Andrew Martin: How the PM can escape from reality

Low crime, no curfew... that's Southwold
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The Independent Online

I write this from a rented house in Southwold, the Suffolk coastal town braced for the arrival of Mr Brown – "that's Mr Brown, the Prime Minister", as I heard one quavery lady explaining to another outside the Sailors' Reading Room. Mr Brown has chosen – or been advised – to take a British seaside holiday, to show solidarity with the impoverished voters. As he walks around this pretty, historic place, relaxing and being photographed by a hundred mobile phones, what lessons might he learn?

He will quickly see why Southwold is called Hampstead-on-Sea. Around now, the City boys are checking in with the caretakers of their second homes, in the town's pubs. "Have we managed to do anything about the crows on the TV aerial, Tom?" I heard a well-spoken man ask. By "we", of course, he meant "you". Might Mr Brown see in this relationship an example of the service economy of which he is proud? Or is it the creation of another servant class? From my researches, the No 1 message that Southwold would like to send Mr Brown is: '"Will you please stop the super rich from buying up our town?"

Mr Brown will note that no 9pm youth curfew is required in Southwold. The invigorating air ensures that people of all ages spontaneously go to bed about then. And there is approximately one crime a week here, although Mr Brown may observe a young boy walking around wringing his hands, moaning, 'Not in Southwold... not in Southwold!' That will be my son, who was the victim of last week's offence. His bag was stolen from the beach, not that a friendly local policewoman could believe it: "Bound to turn up soon!" One local attributed the rarity of such events to the fact that "there's only one road into and out of this place... whereas in London there's nothing but escape roads". (And on that one exit there is a police station.)

There is certainly no 24-hour drinking in Southwold, and knife crime hereabouts is when one of the City boys puts a Sabatier in the dishwasher on the hot setting. (Does the handles no good at all, you know).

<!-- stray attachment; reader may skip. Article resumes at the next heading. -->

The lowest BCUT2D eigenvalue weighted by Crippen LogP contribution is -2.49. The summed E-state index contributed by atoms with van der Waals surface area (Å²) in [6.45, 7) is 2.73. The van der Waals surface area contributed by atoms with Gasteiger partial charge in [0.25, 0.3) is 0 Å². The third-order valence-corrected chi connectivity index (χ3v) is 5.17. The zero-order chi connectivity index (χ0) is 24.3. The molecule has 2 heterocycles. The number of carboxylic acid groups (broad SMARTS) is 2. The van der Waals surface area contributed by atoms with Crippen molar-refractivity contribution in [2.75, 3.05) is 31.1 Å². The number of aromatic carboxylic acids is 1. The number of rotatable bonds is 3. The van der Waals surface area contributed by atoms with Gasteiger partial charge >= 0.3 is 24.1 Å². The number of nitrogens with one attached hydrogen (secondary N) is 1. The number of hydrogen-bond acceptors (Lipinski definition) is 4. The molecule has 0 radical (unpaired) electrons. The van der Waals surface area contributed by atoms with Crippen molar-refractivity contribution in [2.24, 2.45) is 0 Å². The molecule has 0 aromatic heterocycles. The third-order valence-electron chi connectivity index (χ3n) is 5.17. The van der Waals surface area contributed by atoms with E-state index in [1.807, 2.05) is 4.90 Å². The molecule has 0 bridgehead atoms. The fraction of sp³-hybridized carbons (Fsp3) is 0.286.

According to Pevsner, Southwold has "hardly a building that is a visual nuisance", and indeed the main aspect of public life in the town is the putting forward of tasteful planning applications, which will be stamped "rejected". Mr Brown's reform of the planning laws will fast-track the building of monstrosities. Its chief aim is to allow the building of nuclear power stations rather than obtrusive rear extensions, but it seems to be the prospect of the latter that bothers Southwold more than the threat of another nuclear power station alongside the one down the coast at Sizewell. Even so, nobody swims near Sizewell, and Mr Brown had better not raise the subject. He will also learn that the term "post office" is loaded with tension, since the closure of the one at the next village, Reydon, went down very badly. Southwold's own post office survives. He will see that it is full of jolly people sending jolly postcards, and is cacophonous with merry "Good mornings" or "Good afternoons".

"Mr Brown can't learn anything here," one local told me. "It's completely unreal." I trust the people of Southwold will not begrudge Mr Brown his respite from reality.